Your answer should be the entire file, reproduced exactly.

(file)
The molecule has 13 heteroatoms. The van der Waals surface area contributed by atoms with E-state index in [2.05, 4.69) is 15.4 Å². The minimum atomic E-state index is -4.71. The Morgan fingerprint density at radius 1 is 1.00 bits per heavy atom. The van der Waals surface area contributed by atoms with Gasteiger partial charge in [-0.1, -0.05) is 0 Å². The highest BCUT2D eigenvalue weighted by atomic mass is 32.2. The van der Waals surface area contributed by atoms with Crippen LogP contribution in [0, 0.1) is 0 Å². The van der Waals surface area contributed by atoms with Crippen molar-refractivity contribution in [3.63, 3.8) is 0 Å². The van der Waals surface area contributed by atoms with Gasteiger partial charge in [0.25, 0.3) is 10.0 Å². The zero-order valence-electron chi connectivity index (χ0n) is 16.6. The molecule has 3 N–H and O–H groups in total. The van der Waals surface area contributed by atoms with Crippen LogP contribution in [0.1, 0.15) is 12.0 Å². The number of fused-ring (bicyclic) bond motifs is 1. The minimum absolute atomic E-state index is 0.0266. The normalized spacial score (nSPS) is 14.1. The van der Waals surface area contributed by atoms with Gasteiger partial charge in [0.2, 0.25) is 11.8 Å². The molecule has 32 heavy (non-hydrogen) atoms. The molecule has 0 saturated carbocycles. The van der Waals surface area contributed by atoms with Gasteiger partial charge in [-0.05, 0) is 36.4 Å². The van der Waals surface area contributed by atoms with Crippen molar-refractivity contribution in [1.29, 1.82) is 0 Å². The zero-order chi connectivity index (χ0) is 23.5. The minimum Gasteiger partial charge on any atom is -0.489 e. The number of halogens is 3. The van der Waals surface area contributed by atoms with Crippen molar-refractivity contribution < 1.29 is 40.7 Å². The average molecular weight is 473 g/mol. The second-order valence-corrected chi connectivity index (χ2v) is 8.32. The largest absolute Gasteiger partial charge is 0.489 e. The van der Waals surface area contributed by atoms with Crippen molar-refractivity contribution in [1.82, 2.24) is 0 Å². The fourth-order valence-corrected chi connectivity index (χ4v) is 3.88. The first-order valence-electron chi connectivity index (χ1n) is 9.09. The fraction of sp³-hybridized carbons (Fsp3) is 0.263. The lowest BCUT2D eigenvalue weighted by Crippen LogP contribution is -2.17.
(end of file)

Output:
The molecule has 13 heteroatoms. The van der Waals surface area contributed by atoms with E-state index in [2.05, 4.69) is 15.4 Å². The minimum atomic E-state index is -4.71. The Morgan fingerprint density at radius 1 is 1.00 bits per heavy atom. The van der Waals surface area contributed by atoms with Gasteiger partial charge in [-0.1, -0.05) is 0 Å². The highest BCUT2D eigenvalue weighted by atomic mass is 32.2. The van der Waals surface area contributed by atoms with Crippen LogP contribution in [0, 0.1) is 0 Å². The van der Waals surface area contributed by atoms with Crippen molar-refractivity contribution in [3.63, 3.8) is 0 Å². The van der Waals surface area contributed by atoms with Gasteiger partial charge in [0.25, 0.3) is 10.0 Å². The zero-order valence-electron chi connectivity index (χ0n) is 16.6. The molecule has 3 N–H and O–H groups in total. The van der Waals surface area contributed by atoms with Crippen LogP contribution in [0.1, 0.15) is 12.0 Å². The number of fused-ring (bicyclic) bond motifs is 1. The minimum absolute atomic E-state index is 0.0266. The normalized spacial score (nSPS) is 14.1. The van der Waals surface area contributed by atoms with Gasteiger partial charge in [0.2, 0.25) is 11.8 Å². The molecule has 32 heavy (non-hydrogen) atoms. The molecule has 0 saturated carbocycles. The van der Waals surface area contributed by atoms with Gasteiger partial charge in [-0.05, 0) is 36.4 Å². The van der Waals surface area contributed by atoms with Crippen molar-refractivity contribution in [1.29, 1.82) is 0 Å². The zero-order chi connectivity index (χ0) is 23.5. The minimum Gasteiger partial charge on any atom is -0.489 e. The number of halogens is 3. The van der Waals surface area contributed by atoms with Crippen molar-refractivity contribution < 1.29 is 40.7 Å². The average molecular weight is 473 g/mol. The second-order valence-corrected chi connectivity index (χ2v) is 8.32. The largest absolute Gasteiger partial charge is 0.489 e. The van der Waals surface area contributed by atoms with Crippen molar-refractivity contribution in [1.82, 2.24) is 0 Å². The fourth-order valence-corrected chi connectivity index (χ4v) is 3.88. The first-order valence-electron chi connectivity index (χ1n) is 9.09. The fraction of sp³-hybridized carbons (Fsp3) is 0.263. The lowest BCUT2D eigenvalue weighted by Crippen LogP contribution is -2.17.